Social Factors May Affect Lifespan More Than Race,
TUESDAY, April 17 (HealthDay News) -- A group of socioeconomic
factors such as education, income and work are better indicators of
your chances of living to age 70 than race or geography, a new
The findings challenge the long-held belief that race or the
region of the country where you reside are the best markers of how
long you may live, according to researchers from Stanford
University School of Medicine in Stanford, Calif.
Previous research has found large differences in life expectancy
in various regions of the United States. For example, people tend
to die younger in large urban areas and in the South. A study
published last year found that men in five counties in Mississippi
lived an average of 66.5 years, several years less than the
national average of 75.4 years for men.
Racial disparities also are a well-established factor in life
expectancy. For example, a recent study found that white men live
an average of about seven years longer than black men, and white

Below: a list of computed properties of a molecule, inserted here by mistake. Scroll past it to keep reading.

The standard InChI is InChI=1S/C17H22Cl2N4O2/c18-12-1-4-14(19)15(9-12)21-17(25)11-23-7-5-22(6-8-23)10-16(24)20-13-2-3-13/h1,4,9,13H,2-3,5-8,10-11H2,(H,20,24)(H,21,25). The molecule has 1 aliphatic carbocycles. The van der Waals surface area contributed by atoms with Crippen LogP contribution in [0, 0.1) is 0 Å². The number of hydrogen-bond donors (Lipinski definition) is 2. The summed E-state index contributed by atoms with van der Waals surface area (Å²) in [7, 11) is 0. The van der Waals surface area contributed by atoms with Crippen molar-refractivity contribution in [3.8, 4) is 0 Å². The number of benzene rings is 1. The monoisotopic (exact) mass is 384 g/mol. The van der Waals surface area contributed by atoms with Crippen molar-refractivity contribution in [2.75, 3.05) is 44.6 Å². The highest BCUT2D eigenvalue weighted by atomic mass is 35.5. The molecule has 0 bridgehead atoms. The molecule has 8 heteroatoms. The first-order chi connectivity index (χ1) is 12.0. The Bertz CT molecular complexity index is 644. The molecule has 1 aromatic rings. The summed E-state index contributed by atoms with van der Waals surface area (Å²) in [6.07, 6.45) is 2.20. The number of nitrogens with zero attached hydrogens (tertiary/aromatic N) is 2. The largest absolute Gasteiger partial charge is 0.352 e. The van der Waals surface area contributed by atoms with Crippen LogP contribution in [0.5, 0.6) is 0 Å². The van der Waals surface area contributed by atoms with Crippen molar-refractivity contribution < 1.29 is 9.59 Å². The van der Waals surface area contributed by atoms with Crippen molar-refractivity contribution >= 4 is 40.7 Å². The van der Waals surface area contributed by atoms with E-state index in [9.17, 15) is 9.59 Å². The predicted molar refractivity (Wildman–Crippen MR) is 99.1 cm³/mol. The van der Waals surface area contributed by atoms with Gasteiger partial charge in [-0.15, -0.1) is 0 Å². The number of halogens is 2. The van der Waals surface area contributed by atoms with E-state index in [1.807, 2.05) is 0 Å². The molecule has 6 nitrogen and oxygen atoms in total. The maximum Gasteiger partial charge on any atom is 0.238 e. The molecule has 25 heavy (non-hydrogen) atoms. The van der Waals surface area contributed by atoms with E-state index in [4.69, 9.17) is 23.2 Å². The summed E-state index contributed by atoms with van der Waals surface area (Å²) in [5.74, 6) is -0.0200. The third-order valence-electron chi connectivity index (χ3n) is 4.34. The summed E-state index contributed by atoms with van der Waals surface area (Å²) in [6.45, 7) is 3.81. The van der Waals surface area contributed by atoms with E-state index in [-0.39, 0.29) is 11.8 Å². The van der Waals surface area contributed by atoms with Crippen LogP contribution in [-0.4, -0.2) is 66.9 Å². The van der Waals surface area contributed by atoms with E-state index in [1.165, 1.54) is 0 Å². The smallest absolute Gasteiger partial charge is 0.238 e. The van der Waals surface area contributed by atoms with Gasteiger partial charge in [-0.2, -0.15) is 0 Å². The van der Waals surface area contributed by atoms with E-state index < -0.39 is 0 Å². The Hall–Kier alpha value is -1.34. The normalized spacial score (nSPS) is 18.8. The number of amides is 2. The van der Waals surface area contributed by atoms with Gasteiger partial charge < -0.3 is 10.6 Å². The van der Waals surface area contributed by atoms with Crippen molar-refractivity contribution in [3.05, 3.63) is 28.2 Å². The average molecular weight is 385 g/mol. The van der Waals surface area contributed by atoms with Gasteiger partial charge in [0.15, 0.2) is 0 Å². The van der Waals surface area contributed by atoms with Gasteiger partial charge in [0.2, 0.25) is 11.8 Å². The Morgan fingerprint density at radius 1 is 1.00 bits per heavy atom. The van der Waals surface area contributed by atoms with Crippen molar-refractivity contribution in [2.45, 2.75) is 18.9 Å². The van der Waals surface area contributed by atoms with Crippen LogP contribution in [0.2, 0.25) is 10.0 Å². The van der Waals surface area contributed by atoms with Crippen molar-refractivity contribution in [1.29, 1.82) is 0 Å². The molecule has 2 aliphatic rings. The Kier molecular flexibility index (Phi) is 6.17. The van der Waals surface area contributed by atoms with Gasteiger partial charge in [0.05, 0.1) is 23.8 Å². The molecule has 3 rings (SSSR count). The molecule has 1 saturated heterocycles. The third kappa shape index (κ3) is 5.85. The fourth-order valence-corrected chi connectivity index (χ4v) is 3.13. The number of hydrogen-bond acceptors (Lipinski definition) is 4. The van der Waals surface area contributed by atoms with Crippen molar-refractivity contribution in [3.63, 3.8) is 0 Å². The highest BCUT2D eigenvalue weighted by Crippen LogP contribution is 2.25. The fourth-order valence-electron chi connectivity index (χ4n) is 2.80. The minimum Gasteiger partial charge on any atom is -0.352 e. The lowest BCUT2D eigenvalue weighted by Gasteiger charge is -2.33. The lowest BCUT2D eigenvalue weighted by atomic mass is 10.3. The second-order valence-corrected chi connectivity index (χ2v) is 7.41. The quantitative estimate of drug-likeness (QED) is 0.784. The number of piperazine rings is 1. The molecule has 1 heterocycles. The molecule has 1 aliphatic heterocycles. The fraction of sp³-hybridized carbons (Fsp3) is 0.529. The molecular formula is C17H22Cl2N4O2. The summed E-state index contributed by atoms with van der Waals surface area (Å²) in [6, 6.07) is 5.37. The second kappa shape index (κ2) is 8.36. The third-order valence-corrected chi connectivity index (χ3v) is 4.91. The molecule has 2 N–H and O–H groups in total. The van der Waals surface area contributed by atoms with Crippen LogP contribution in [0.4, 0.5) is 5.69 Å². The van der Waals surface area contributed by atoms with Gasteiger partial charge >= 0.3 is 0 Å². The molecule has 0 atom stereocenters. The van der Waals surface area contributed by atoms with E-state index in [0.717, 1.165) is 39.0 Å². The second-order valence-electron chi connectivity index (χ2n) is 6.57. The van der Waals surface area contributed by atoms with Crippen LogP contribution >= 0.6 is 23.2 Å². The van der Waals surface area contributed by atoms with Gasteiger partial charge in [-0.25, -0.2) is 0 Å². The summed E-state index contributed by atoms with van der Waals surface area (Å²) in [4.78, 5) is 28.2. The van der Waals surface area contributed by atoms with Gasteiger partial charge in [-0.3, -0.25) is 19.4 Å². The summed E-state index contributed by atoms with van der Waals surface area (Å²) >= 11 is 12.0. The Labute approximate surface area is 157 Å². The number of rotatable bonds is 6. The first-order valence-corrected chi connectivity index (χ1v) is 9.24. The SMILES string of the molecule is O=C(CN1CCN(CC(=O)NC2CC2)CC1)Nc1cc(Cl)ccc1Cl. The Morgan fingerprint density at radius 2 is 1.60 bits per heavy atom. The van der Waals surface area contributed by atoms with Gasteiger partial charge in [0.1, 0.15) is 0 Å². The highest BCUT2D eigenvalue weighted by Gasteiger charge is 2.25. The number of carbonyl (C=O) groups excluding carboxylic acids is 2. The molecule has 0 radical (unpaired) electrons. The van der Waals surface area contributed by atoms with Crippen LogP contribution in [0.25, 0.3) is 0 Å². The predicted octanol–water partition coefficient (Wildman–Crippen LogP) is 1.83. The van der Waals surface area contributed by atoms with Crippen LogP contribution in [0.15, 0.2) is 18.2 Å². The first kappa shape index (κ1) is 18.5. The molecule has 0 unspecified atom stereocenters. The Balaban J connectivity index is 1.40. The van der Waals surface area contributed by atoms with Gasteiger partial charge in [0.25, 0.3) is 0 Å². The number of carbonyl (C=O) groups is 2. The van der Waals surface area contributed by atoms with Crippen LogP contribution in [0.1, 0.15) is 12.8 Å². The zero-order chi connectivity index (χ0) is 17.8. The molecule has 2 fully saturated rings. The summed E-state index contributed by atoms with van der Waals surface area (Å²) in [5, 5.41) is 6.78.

women live about five years longer than black women, according to a
Stanford University news release.
In the new study, the researchers examined data on the
probability of survival to age 70 for people in counties across the
United States. The data was initially categorized according to sex
and race, but the researchers then considered how other factors
affect life expectancy.
The analysis showed that when factors related to local social
conditions -- such as education, income, and job and marital status
-- are included, health differences based on race and region
"While there is an enormous survival difference between some counties, it is the social and environmental characteristics of a given county and its population that matter the most," study first author Dr. Mark Cullen, a professor of medicine and chief of the division of general medical disciplines at Stanford, said in the news release.
"Once certain factors -- such as the fraction of adults in the county who finish high school, the fraction with managerial or professional jobs and the fraction of adults who live in two-parent households -- are accounted for, even geography, such as being in the South, is moot," he noted.
The study appears online April 17 in the journal
The U.S. National Institute on Aging offers tips for
Copyright © 2012
. All rights reserved.
Please be aware that this information is provided to supplement the care provided by your physician. It is neither intended nor implied to be a substitute for professional medical advice. CALL YOUR HEALTHCARE PROVIDER IMMEDIATELY IF YOU THINK YOU MAY HAVE A MEDICAL EMERGENCY. Always seek the advice of your physician or other qualified health provider prior to starting any new treatment or with any questions you may have regarding a medical condition.